A witness to the brawl that led to murder and assault charges against Ray Lewis has given police clothing that the Ravens linebacker was wearing when two men were stabbed to death outside an Atlanta nightclub.
Jessica Robertson, who spoke with Fulton County District Attorney's investigators on Saturday under a grant of immunity, had stored the clothing that police had been seeking since the day of the killings, sources said.
Lewis and two co-defendants have been charged with assault and murder stemming from a Jan. 31 fight that broke out about 3 a.m. after a Super Bowl party. Jacinth Baker, 21, and Richard Lollar, 24, both of Decatur, Ga., were killed in the fight by stab wounds to the heart.
Robertson turned the clothes over to investigators on Monday, according to several sources who spoke on the condition of anonymity. Her attorney, Akil K. Secret of Atlanta, declined to comment.
No description of the items was available last night. Lewis reportedly had worn a full-length, white fur coat and white cowboy hat to the nightclub.
Robertson's immunity agreement with prosecutors shields her from charges -- such as evidence tampering -- that she might face for having kept or transported the clothes.
Investigators are expected to test the clothing for evidence of blood, which could indicate whether Lewis came into contact with either victim during the fight.
Attorneys for Lewis ran an ad in Atlanta yesterday, seeking more evidence and witnesses to the incident in the upscale Buckhead neighborhood. The ad, in the alternative weekly "Creative Loafing," specifically mentions "photographs and/or videos taken at or near this location" between 3: 30 a.m. and 4 a.m.
Meanwhile, one witness, Kwame King, is awaiting word on whether he, too, will be given immunity. King, who came to Atlanta with Lewis in the 37-foot-long limousine, was contacted by investigators, said his attorney, Bruce H. Morris of Finestone & Morris in Atlanta.
"The prosecutor was interested in interviewing Kwame King and I said, `Fine, but give him immunity first,' " Morris said.
That conversation took place two weeks ago and Morris has not heard back. "Frankly, I don't think they have gotten around to it yet," he said yesterday.
King, 26, grew up in Lewis' hometown of Lakeland, Fla., and is a student at Florida A&M University. He was one of two people Lewis identified in a statement to police on the day of the killings as riding with him in the limo. Lewis also told them that King had his clothes.
A statement that King gave Lewis' legal team last month and that was obtained by The Sun says King never saw Lewis hit or stab anyone. Morris declined to say what King saw, other than to comment, "I don't think it would implicate Mr. Lewis in any way."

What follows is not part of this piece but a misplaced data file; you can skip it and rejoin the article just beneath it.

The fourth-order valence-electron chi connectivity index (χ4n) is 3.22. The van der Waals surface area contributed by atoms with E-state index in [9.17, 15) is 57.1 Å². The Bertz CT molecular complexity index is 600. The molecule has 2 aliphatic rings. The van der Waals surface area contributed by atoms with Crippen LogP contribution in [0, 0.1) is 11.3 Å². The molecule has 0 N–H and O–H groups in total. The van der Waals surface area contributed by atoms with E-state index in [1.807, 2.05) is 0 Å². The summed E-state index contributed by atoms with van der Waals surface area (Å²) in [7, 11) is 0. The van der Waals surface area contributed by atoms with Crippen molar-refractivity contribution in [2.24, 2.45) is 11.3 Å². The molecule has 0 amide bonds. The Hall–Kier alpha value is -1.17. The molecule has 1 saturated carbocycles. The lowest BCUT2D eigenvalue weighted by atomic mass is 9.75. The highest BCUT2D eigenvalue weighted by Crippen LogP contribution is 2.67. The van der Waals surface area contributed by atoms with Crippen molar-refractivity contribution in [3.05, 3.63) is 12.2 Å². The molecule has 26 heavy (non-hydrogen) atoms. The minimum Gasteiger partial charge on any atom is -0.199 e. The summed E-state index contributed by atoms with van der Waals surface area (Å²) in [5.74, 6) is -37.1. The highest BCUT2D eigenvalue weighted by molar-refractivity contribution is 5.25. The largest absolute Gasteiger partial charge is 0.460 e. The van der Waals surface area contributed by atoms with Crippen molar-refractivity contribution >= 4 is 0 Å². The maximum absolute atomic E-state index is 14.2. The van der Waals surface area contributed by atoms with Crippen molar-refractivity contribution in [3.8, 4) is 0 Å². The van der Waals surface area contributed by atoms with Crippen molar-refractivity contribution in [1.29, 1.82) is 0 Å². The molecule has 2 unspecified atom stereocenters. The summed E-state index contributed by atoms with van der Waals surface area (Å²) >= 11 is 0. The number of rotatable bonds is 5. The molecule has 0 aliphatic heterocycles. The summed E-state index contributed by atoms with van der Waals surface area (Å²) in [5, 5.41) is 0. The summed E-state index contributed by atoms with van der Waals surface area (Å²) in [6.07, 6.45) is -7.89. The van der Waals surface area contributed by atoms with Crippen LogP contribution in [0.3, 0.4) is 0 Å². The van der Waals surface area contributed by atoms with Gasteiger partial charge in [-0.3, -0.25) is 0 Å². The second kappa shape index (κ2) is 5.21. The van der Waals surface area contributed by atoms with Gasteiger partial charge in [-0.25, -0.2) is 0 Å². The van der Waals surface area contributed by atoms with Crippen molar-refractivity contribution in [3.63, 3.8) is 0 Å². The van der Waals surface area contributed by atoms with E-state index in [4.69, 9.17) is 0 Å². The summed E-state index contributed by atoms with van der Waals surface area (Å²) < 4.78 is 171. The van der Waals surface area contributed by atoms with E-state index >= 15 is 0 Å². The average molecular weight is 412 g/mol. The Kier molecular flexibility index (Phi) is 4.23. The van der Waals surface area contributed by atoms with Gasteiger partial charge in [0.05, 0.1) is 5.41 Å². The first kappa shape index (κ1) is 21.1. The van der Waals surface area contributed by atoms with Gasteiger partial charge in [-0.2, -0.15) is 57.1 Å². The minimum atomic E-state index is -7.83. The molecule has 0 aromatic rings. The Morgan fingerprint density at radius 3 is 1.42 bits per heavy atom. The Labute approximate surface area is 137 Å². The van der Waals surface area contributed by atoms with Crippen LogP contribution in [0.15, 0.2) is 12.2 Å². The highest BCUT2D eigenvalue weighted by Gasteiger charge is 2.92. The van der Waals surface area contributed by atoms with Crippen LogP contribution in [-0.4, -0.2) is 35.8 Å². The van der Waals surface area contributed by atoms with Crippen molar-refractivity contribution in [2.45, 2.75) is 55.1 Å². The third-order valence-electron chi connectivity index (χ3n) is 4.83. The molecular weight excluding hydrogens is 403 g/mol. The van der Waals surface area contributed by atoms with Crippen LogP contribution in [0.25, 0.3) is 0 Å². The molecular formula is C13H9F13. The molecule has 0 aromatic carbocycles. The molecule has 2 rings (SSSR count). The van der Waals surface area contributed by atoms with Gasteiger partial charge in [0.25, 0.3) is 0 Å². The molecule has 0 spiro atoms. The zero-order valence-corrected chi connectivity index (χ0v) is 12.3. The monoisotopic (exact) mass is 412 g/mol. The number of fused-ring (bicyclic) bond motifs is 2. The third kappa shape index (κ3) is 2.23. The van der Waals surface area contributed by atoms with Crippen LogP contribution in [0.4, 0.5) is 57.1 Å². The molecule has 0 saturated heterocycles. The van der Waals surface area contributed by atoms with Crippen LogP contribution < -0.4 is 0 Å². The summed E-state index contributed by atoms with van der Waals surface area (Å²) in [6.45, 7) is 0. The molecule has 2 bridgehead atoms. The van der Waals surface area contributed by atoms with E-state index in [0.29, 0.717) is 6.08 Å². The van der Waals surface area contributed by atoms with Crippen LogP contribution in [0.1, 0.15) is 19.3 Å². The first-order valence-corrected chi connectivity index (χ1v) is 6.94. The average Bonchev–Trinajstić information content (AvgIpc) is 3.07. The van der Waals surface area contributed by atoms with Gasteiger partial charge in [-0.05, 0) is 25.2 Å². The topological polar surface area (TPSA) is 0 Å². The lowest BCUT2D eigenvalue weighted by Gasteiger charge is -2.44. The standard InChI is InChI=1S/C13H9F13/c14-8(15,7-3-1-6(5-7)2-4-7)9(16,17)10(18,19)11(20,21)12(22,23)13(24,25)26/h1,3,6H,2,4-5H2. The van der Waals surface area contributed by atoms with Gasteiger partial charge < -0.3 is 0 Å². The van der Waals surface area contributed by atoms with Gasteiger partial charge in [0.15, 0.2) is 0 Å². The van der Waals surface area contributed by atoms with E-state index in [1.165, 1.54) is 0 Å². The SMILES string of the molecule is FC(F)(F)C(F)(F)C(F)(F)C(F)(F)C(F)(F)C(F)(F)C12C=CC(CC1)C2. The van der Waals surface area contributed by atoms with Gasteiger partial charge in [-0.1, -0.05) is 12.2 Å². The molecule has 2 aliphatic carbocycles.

Also drawing interest from prosecutors is a friend of Robertson's who was in the limo. The Texas man is a law school student, according to his lawyer, Dwight L. Thomas of Atlanta.
The man, whom Thomas declined to name, plans to return to Atlanta over the weekend to discuss with him whether to seek immunity.
As many as 13 people were in the limousine, including the driver, his client has told him. Thomas said his client's testimony "could help Mr. Lewis in some aspects and it might not help in some aspects."
"The DA is very interested in talking to him," Thomas said.
Meanwhile, the affidavit used by Atlanta police to justify their search of Lewis' Baltimore County home was unsealed Tuesday. The document sheds further light on what investigators were told about the crime in the first few days and says they thought one of the co-defendants returned to the house after the killings.
It says the Baltimore-based limo driver, Duane Fassett, told them he saw Lewis "in a physical altercation with one of the victims." In a transcript of his statement to police, however, Fassett says only that "I saw him throw one punch."
If prosecutors can prove Lewis was, as they allege, an active participant in the fight that led to the stabbings, a jury could convict him of murder in Georgia. Atlanta police have said they have witnesses who were on the sidewalk and in the street during the brawl who saw Lewis hitting people.
Lewis' attorneys say he never threw a punch or wielded a knife and only tried to break up the fight between the victims and his co-defendants, Reginald Oakley, 31, of Baltimore, and Joseph Sweeting, 34, of Miami.
Fassett led police to Oakley and Sweeting when he identified them from a photo lineup and implicated them in the altercation, according to the affidavit.
Fassett told them he routinely picked up the two from Lewis' house on Sundays when the Ravens played at home. This appears to contradict Lewis' statement to police that other than King he barely knew the limo passengers, calling them "club people."
The affidavit said Fassett found "a substantial amount of blood within the passenger compartment" of the limo, some of it, apparently from a head wound suffered by Oakley.
Lewis was arrested the day of the killings and released Feb. 15 on $1 million bail. Oakley surrendered that day; Sweeting had done so the day before. They remain in jail awaiting a joint trial, which is scheduled May 15.
Police recovered a knife from the crime scene and were looking for others when they searched Lewis' house, the document says.
From Lewis' hotel room, they confiscated an airline itinerary for Oakley for a round trip between Baltimore and Atlanta. They confirmed he had used the return leg about six hours after the murders.
This raised suspicion that Oakley could have traveled to Lewis' house, bringing evidence with him. The search warrant specified "any folding knives" or bloodstained clothes, among other things, but it is not known what was seized other than computer equipment and papers.